N.J. man gave pope the red-carpet treatment in Philly | Stu Bykofsky

When Pink hit the red carpet at the Grammys last month, she acted like she owned it.

She did not. Ted Resnick owned it, and he was there.

Same for Pope Francis on the Ben Franklin Parkway in September 2015. Ted who?

Resnick, 70, a son of Holocaust survivors and a champion wrestler before taking over their Flemington Department Store in Hunterdon County, N.J., is the go-to guy for big events on the East Coast that need a quality crimson carpet. His is an American story of persistence, patience, and perfection, but it starts in Europe — at the close of World War II.

His mother, Sara, and father, Jacob, fell into American hands in the waning days of the war. She had been in a slave labor camp and he had fought with Russian partisans. They met in a displaced persons camp and married two days later, Resnick tells me. “It was desperation, it was despair.” he says. “No one had anything. Love was out the window at that point, it was just join forces and survive.”

Their families in Europe had been eradicated by the Nazis, but Jacob had a brother in America who became his sponsor.

Camera icon Photo courtesy of Ted Resnick
Sara and Jacob Resnick, with their son Carl, photographed upon arrival at Ellis Island after World War II. (Photo courtesy of Ted Resnick)

Jacob and Sara arrived in Brooklyn with $5 and with Carl, their infant son. Brother Albert took Jacob into his furrier business.

After six years, with a small financial stake, Jacob moved to Quakertown, N.J., and opened a chicken farm, an unforgiving seven-day-a-week business. In 1956, Jacob began selling shoes and clothing from what had been a chicken coop.

Jacob soon dropped the chickens, expanded the store, and added furniture. Flemington today has 150 employees and $40 million annual sales volume, testimony to the perseverance of immigrants and their heirs.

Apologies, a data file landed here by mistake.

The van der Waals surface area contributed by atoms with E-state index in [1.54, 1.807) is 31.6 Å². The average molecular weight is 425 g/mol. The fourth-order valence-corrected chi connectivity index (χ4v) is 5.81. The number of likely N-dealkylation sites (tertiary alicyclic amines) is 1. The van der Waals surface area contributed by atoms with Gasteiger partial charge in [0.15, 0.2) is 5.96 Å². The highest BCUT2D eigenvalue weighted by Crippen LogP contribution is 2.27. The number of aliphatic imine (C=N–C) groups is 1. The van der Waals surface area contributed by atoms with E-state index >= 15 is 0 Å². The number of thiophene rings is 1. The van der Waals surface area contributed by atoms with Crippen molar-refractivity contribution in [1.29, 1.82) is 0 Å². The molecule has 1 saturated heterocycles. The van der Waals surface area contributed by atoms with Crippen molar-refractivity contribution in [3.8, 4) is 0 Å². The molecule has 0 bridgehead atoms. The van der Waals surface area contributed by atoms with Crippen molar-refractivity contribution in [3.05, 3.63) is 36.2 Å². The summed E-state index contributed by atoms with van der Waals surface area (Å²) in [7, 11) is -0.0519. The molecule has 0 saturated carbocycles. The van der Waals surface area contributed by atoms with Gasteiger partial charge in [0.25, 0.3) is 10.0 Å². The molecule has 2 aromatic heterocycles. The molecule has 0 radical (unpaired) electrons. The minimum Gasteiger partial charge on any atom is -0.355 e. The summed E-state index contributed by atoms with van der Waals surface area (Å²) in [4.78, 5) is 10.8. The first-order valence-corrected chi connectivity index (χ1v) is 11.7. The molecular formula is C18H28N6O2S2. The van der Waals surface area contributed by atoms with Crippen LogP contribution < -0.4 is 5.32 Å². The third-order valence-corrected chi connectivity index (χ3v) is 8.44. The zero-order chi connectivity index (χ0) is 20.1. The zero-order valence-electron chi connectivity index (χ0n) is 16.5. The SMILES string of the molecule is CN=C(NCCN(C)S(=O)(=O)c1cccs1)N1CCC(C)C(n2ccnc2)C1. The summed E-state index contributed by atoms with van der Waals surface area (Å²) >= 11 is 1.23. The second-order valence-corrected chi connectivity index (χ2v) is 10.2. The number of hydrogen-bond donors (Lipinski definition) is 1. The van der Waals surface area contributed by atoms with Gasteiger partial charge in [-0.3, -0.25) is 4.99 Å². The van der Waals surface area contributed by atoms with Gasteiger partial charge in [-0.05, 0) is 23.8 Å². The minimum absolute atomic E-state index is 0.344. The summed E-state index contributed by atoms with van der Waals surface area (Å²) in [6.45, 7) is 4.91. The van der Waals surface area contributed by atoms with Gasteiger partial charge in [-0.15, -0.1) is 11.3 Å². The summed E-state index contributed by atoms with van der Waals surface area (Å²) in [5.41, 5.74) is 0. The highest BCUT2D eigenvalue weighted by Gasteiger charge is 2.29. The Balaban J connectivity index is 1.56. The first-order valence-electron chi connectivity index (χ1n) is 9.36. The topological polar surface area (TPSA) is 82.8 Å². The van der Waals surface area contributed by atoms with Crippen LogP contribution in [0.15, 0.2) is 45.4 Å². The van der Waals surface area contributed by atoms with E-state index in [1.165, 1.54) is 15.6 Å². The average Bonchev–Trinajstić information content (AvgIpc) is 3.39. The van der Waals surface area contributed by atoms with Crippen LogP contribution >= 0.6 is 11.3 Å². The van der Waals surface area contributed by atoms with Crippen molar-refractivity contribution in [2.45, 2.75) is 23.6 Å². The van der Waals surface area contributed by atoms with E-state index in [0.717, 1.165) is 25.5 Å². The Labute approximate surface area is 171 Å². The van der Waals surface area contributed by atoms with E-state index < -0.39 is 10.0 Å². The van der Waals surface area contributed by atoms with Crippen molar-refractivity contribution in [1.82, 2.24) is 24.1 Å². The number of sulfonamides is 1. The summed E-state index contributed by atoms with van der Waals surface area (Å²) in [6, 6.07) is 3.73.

In 1967, Resnick was attending Midwestern College in Iowa on a wrestling scholarship. He was captain of the team, “living the American dream,” he says with a broad smile. Then his father died of a heart attack. Resnick left school to take over the store, joined later by brothers Carl and Martin, and much later by his son, Joel.

Resnick says wrestling taught him “a work ethic second to none” and also “how to lose and come back from it.” A wrestling official for decades, he is in the National Wrestling Hall of Fame.

He added carpet to the store’s line and, in 1968 while working a job in Times Square, he met the director of outdoor events for Rockefeller Center, who asked if he would carpet the Christmas tree-lighting ceremony.

Resnick did, and that led to other jobs. He boasts that he “never left a job that wasn’t perfect.” All his carpets are made in America, except for a sisal natural fiber made only in China that the Metropolitan Museum of Art requires for its gala.

When Pope Benedict XVI was to visit America in 2008, Resnick called the Archdiocese of New York and made it an offer it couldn’t refuse — free carpet for papal events.

“I got a million dollars’ worth of publicity,” Resnick says. Then he got “a crazy Jewish idea,” and cut the pope’s carpet into small squares. He could have sold them, but gave them away. Goodwill, he says.

Camera icon Picture courtesy Ted Resnick
Ted Resnick takes a picture of his truck arriving at the White House for a party in 2016. (Photo courtesy of Ted Resnick)

Because of his great work, and the great price, he got the Pope Francis job in Philadelphia in 2015. Again, no charge.

Along the way, Resnick got the call for Ivanka Trump’s wedding, New York’s Fashion Week, President Barack Obama’s White House party for the president of Italy, the MTV Awards and, of course, the Grammys, which he attended, as well as the after-party.

After the after-party, Resnick picked up the red carpet that has opened so many doors to him and went home to wait for the next call.